Time to benefit varies among clinical trials of lipid-lowering therapies

Variations in Time to Benefit Among Clinical Trials of Cholesterol-Lowering Drugs

Literature - Barter PJ, and Waters DD. - J Clin Lipidol 2018; published online ahead of print

Introduction and methods

Time to benefit (TTB) is important because it may help understand how a treatment works, it helps deciding whether or not, and when, to stop a clinical trial because of futility, and it supports the decision of whether to treat elderly patients with multiple diseases and a reduced life expectancy

Large, randomized, controlled, double blind, cardiovascular clinical outcome trials with statins have been completed, as well as several studies with other lipid-lowering drugs, including cholestyramine, gemfibrozil, ezetimibe, evolocumab, alirocumab and anacetrapib. The objective of this analysis was to compare the TTBs of 24 clinical studies with lipid-lowering drugs. For this purpose, benefit curves were created by subtracting the placebo or comparator drug curves from the active treatment curves. TTB was determined by visual inspection of the outcome curves for the primary endpoint.

Main results

  • TTB varied from 1-36 (mean: 13.1) months across all 24 trials, averaging 11.1 months in statin versus placebo trials (N=14), 10.3 months in all statin trials (N=17), and 20.0 months in non-statin trials (N=7). TTB was 12 months in the 2 PCSK9 inhibitor trials.
  • Each mmol/L (38.6 mg/dL) reduction in low density lipoprotein cholesterol (LDL-c) corresponds in statin trials to a 22% reduction in events [1]. In statin versus no statin trials, the reduction in CV events is 9% in the first year and 22-28% in subsequent years, per mmol/L reduction in LDL-c.
  • If there is no history of an acute coronary syndrome, TTB appears to be similar in patients with or without known coronary artery disease.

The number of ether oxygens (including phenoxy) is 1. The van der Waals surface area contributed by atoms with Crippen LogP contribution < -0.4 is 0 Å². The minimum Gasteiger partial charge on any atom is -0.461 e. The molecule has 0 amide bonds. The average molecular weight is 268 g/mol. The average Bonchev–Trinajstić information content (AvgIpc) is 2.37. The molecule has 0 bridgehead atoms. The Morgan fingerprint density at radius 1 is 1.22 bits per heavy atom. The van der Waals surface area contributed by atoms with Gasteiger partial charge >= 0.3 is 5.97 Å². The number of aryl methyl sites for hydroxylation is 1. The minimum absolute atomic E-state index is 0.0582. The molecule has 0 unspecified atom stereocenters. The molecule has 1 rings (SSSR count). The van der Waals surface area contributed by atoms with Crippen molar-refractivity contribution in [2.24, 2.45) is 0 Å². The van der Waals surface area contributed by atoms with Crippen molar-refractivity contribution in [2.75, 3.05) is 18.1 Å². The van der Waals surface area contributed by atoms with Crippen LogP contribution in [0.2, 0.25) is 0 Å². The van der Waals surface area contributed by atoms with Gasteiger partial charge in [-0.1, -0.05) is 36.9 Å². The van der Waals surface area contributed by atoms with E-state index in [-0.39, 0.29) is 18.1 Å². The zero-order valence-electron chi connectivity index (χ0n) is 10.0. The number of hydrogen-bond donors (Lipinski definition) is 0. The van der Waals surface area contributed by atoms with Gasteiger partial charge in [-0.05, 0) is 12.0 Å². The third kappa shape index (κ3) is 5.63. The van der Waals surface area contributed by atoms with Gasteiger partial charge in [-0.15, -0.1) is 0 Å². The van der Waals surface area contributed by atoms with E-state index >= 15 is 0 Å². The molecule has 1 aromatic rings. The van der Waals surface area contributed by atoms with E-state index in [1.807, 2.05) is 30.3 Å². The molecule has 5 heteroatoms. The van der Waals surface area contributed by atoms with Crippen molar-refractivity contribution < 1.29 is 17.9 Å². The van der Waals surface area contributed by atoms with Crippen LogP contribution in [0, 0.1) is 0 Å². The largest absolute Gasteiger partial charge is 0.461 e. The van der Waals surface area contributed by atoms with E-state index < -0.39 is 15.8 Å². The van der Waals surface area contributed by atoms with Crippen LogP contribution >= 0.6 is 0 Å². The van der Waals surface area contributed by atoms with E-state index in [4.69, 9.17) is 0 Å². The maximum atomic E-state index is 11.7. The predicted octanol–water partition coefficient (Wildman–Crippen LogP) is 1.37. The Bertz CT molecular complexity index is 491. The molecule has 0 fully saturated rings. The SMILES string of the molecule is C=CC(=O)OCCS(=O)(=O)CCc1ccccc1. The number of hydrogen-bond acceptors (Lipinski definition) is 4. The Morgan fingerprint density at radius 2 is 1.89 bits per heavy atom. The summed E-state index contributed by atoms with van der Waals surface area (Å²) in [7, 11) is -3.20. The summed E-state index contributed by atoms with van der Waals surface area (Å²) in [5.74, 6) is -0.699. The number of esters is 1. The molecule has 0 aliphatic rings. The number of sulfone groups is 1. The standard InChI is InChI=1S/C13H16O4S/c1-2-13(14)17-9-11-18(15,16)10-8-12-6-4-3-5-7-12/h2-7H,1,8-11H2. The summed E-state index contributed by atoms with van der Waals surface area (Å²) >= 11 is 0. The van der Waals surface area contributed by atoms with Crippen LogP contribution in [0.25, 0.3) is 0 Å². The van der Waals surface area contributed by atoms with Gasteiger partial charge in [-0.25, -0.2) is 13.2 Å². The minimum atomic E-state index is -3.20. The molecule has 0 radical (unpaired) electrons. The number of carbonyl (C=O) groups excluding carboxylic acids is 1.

• Atorvastatin appears to be associated with a shorter TTB compared with other statins. The average TTB in the 6 atorvastatin trials was 4.75 months, compared to 13.4 months in the 11 trials with other statins. Some evidence suggests that atorvastatin has an active metabolite that functions as an antioxidant and has a favorable effect on lipoproteins [2-4].


TTB varies among lipid-lowering therapies. In some studies, particularly those with atorvastatin, benefit was obvious within the first year, but early benefit should not be expected with all LDL-c lowering drugs. Eventual benefit cannot be precluded, even if the outcome curves do not separate before 30 months of treatment. The results of this analysis should be of interest to those who design, or evaluate the design of clinical trials of cholesterol-lowering drugs.


1. Collins R, Reith C, Emberson J, et al. Interpretation of the evidence for the efficacy and safety of statin therapy. Lancet 2016;388:2532-61.

2. Mason RP, Walter MF, Day CA, et al. Active metabolite of atorvastatin inhibits membrane cholesterol domain formation by an antioxidant mechanism. J Biol Chem 2006;281:9337-45.

3. Jacob RF, Walter MF, Self-Medlin Y, et al. Atorvastatin active metabolite inhibits oxidative modification of small dense low-density lipoprotein. J Cardiovasc Pharmacol 2013;62:160.

4. Mason RP, Sherratt SCR, Jacob RF. Eicosapentaenoic acid inhibits oxidation of apoBcontaining lipoprotein particles of different size in vitro when administered alone or in combination with atorvastatin active metabolite compared with other triglyceride-lowering agents. J Cardiovasc Pharmacol 2016;68:33-40.

Find this article online at J Clin Lipidol 2018

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